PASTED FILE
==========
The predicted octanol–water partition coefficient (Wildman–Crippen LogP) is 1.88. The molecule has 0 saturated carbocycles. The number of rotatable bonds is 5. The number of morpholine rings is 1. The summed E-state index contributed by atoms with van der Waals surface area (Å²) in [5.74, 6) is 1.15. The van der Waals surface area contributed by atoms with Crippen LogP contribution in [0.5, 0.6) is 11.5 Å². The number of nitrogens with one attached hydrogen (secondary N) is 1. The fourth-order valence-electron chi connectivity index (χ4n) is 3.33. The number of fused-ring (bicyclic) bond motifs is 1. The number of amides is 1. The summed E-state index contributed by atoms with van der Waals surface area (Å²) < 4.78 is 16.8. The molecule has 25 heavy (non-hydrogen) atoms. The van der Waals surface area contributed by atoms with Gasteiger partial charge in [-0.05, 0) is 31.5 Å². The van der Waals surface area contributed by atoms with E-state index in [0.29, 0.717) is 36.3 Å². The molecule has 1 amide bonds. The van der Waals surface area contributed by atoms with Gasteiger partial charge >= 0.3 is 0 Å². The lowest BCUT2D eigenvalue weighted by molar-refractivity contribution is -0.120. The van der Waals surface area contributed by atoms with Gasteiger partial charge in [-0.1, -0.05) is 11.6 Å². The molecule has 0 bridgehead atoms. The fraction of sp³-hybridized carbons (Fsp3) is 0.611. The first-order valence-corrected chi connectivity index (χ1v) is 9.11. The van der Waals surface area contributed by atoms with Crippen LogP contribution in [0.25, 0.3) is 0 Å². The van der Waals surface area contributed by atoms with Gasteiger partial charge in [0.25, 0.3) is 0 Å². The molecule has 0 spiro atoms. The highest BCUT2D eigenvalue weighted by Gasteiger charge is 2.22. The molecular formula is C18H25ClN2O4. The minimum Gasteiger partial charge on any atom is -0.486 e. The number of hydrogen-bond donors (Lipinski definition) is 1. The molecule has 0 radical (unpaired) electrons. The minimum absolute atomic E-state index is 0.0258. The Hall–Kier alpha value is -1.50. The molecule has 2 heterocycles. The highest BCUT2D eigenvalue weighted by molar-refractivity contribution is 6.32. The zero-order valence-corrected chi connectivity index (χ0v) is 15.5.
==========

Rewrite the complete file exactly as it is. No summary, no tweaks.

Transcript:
The predicted octanol–water partition coefficient (Wildman–Crippen LogP) is 1.88. The molecule has 0 saturated carbocycles. The number of rotatable bonds is 5. The number of morpholine rings is 1. The summed E-state index contributed by atoms with van der Waals surface area (Å²) in [5.74, 6) is 1.15. The van der Waals surface area contributed by atoms with Crippen LogP contribution in [0.5, 0.6) is 11.5 Å². The number of nitrogens with one attached hydrogen (secondary N) is 1. The fourth-order valence-electron chi connectivity index (χ4n) is 3.33. The number of fused-ring (bicyclic) bond motifs is 1. The number of amides is 1. The summed E-state index contributed by atoms with van der Waals surface area (Å²) < 4.78 is 16.8. The molecule has 25 heavy (non-hydrogen) atoms. The van der Waals surface area contributed by atoms with Gasteiger partial charge in [-0.05, 0) is 31.5 Å². The van der Waals surface area contributed by atoms with E-state index in [0.29, 0.717) is 36.3 Å². The molecule has 1 amide bonds. The van der Waals surface area contributed by atoms with Gasteiger partial charge >= 0.3 is 0 Å². The lowest BCUT2D eigenvalue weighted by molar-refractivity contribution is -0.120. The van der Waals surface area contributed by atoms with Gasteiger partial charge in [-0.1, -0.05) is 11.6 Å². The molecule has 0 bridgehead atoms. The fraction of sp³-hybridized carbons (Fsp3) is 0.611. The first-order valence-corrected chi connectivity index (χ1v) is 9.11. The van der Waals surface area contributed by atoms with Crippen LogP contribution in [0.25, 0.3) is 0 Å². The van der Waals surface area contributed by atoms with Gasteiger partial charge in [0.25, 0.3) is 0 Å². The molecule has 0 spiro atoms. The highest BCUT2D eigenvalue weighted by Gasteiger charge is 2.22. The molecular formula is C18H25ClN2O4. The minimum Gasteiger partial charge on any atom is -0.486 e. The number of hydrogen-bond donors (Lipinski definition) is 1. The molecule has 0 radical (unpaired) electrons. The minimum absolute atomic E-state index is 0.0258. The Hall–Kier alpha value is -1.50. The molecule has 2 heterocycles. The highest BCUT2D eigenvalue weighted by molar-refractivity contribution is 6.32. The zero-order valence-corrected chi connectivity index (χ0v) is 15.5.